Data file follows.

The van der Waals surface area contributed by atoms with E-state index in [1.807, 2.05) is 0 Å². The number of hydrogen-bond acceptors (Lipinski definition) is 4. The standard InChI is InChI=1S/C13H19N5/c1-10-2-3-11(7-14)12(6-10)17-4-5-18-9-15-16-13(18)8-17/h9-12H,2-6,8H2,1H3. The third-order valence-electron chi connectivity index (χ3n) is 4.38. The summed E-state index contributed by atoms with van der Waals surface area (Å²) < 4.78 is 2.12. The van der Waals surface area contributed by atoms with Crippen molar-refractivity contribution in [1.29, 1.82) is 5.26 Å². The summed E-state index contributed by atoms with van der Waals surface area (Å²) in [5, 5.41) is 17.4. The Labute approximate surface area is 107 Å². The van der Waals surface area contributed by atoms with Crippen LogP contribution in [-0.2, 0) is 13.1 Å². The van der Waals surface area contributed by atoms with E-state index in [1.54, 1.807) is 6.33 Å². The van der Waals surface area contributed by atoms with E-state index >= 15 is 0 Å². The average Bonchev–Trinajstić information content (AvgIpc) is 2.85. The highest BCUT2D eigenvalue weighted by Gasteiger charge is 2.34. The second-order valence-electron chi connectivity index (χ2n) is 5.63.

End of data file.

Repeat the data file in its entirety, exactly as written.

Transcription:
The van der Waals surface area contributed by atoms with E-state index in [1.807, 2.05) is 0 Å². The number of hydrogen-bond acceptors (Lipinski definition) is 4. The standard InChI is InChI=1S/C13H19N5/c1-10-2-3-11(7-14)12(6-10)17-4-5-18-9-15-16-13(18)8-17/h9-12H,2-6,8H2,1H3. The third-order valence-electron chi connectivity index (χ3n) is 4.38. The summed E-state index contributed by atoms with van der Waals surface area (Å²) < 4.78 is 2.12. The van der Waals surface area contributed by atoms with Crippen molar-refractivity contribution in [1.29, 1.82) is 5.26 Å². The summed E-state index contributed by atoms with van der Waals surface area (Å²) in [5, 5.41) is 17.4. The Labute approximate surface area is 107 Å². The van der Waals surface area contributed by atoms with Crippen LogP contribution in [-0.2, 0) is 13.1 Å². The van der Waals surface area contributed by atoms with E-state index in [1.54, 1.807) is 6.33 Å². The van der Waals surface area contributed by atoms with E-state index >= 15 is 0 Å². The average Bonchev–Trinajstić information content (AvgIpc) is 2.85. The highest BCUT2D eigenvalue weighted by Gasteiger charge is 2.34. The second-order valence-electron chi connectivity index (χ2n) is 5.63.